Classroom/Community Impact:
We have already noticed a shift in our thinking as we approach this new school year. By learning how to increase fluency, vocabulary, and motivating our students through read out-louds we are changing the atmosphere of our libraries. Students are more mindful in selecting their books, they are reading with an intended purpose, and they are branching out to explore books in other genres. Students have completed an interest inventory and are shown ways in which books can relate to areas that excite them. We have also paired up with teachers in our schools to help students create reading goals and a plan for achieving them. We will be monitoring the students' progress throughout the year.

This fellowship impacted our learning community in many ways. Although we have always had a good working relationship, this fellowship provided us the opportunity to grow closer and strengthen our communication. Because we serve at two different schools, it is imperative that we bridge the gap between the elementary and middle schools. We are assuring that skills and practices gained at the elementary school will be carried over and built upon in later years. It is our desire that as we implement these new techniques they become second nature to the students, and we instill in them a natural love of reading. 

The knowledge gained from our experience will also directly impact our colleagues in our teaching community. We intend to share the insights that we gained with not only the teachers in our respective schools, but also other librarians in our county. Our principals, have scheduled a time for us to meet with our reading teachers to show them specific techniques and resources that we gathered at the Literacy Conference. Through collaboration with them, we hope to implement these strategies not only in our library, but also in their classrooms as well.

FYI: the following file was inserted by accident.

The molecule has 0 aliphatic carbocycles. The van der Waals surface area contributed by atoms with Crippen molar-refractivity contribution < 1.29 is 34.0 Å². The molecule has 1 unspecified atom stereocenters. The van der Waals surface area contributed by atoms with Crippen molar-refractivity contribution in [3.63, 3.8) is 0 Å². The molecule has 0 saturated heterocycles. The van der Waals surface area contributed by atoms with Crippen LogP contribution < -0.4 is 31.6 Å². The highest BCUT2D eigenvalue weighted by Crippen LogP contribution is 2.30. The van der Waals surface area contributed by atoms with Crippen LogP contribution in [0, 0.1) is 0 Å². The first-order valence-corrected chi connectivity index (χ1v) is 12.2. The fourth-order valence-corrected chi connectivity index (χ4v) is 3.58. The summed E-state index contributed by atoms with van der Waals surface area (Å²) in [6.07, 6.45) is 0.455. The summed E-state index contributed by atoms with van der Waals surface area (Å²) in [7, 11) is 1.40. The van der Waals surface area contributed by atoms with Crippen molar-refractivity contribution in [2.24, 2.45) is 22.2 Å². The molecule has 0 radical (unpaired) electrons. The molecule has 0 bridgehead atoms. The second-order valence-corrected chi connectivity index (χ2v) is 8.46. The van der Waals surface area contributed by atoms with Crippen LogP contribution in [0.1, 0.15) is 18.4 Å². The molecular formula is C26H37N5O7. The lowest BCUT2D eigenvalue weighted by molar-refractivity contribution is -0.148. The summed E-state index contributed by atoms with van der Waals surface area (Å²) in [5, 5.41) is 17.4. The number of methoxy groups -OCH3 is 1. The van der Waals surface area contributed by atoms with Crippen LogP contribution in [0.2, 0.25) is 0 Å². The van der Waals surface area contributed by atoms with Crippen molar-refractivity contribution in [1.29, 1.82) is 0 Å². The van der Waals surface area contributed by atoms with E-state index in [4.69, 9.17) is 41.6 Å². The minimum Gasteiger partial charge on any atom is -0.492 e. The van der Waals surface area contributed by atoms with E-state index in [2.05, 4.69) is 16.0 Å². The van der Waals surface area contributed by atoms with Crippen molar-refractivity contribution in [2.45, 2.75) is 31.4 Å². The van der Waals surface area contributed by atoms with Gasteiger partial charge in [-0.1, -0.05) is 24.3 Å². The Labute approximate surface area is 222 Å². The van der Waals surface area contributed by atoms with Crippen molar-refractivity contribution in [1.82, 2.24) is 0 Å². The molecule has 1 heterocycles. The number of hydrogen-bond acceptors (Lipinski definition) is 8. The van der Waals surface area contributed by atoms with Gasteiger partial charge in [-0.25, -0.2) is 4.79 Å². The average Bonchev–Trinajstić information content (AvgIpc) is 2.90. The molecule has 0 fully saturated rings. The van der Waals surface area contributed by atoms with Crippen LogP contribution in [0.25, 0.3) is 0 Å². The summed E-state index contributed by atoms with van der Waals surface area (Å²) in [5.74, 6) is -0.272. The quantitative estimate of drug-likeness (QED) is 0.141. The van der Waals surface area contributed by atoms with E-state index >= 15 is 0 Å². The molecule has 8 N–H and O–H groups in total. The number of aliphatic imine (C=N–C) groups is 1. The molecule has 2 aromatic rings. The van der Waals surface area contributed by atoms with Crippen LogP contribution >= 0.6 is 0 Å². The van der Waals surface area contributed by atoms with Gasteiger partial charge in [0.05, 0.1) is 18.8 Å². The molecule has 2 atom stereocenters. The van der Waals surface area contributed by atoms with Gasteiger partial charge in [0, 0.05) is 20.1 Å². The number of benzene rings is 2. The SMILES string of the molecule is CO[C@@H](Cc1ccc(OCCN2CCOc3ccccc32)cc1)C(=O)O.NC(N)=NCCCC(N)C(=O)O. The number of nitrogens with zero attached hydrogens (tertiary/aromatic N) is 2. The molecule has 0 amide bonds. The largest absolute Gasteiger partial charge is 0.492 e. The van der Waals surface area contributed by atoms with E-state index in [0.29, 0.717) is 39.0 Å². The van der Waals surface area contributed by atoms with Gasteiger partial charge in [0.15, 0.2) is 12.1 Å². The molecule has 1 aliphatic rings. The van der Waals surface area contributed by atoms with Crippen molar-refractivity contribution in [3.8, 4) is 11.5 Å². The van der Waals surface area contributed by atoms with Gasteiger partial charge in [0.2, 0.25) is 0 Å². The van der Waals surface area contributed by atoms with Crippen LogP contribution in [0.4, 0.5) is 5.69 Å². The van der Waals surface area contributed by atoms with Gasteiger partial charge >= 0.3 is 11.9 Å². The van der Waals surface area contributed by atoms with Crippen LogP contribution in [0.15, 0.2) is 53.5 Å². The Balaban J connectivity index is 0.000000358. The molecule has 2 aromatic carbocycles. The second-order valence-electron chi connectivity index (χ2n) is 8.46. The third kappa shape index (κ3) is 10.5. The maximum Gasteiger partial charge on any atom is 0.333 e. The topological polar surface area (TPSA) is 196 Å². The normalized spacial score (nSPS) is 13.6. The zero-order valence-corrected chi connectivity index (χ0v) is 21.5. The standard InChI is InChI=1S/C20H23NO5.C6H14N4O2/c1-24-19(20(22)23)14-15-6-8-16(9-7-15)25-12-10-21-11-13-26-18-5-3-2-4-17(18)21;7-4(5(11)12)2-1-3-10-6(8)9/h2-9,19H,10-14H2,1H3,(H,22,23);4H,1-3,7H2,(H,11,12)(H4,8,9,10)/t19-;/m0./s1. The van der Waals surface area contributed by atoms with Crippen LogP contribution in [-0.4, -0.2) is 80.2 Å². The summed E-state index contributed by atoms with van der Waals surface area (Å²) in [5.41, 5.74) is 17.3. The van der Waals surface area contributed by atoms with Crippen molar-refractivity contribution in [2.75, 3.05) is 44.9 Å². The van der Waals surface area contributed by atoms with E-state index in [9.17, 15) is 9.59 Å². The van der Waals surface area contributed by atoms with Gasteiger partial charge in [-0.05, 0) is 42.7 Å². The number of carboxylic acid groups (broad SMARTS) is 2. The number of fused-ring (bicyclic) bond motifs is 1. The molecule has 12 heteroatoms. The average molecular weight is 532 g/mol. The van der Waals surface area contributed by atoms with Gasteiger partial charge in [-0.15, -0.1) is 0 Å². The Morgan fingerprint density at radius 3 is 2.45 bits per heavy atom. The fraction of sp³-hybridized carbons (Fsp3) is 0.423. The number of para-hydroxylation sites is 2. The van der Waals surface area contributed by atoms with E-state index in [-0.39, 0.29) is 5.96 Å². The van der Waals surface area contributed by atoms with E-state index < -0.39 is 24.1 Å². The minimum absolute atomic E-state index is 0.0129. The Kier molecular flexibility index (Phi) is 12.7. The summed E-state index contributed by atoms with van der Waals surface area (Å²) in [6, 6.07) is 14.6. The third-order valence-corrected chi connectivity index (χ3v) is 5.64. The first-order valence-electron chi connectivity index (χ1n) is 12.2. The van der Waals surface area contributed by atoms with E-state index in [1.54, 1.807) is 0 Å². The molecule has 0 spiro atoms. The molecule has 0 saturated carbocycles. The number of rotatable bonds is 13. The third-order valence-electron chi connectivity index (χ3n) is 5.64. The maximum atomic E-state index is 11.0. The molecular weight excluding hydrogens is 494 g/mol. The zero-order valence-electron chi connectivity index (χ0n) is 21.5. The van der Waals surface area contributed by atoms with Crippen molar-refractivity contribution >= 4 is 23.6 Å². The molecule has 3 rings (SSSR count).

Open Response:
Just a few years ago, our schools were split in two. We were each given the opportunity to create our library programs with new books and emerging technologies. Because we have the largest ESL population in the state of Alabama, our students were not equipped with the skills or the desire to read books. Many of our families were struggling to meet their basic needs, and did not have the time or the resources to reinforce reading at home. Despite our best efforts, we were constantly faced with the same questions each day. Those questions were: How do we change students' attitudes towards reading, and how do we motivate students to want to read? No matter how hard we tried, we could not seem to find the answers.

This fellowship afforded us the opportunity to meet with other reading educators who had faced similar challenges. They helped encourage us to find new ways to overcome some of the obstacles we face. Realizing that we are not alone, we found hope in hearing other teachers talk about ways they were successful in overcoming situations much like ours. We learned so much in such a short amount of time. Not only were we given the tools and resources to use with our students and fellow teachers, but we came away with a new level of confidence that we had never experienced before. We returned from our trip with a renewed passion for teaching and new focus on what is important to us. We are committed to creating positive reading experiences for our students that will motivate them to pursue reading as a lifelong activity. 
Quote:
"For every student that enters our library doors, we will be the match that ignites their passion for reading."
Last modified: Friday, 10 February 2017, 8:39 AM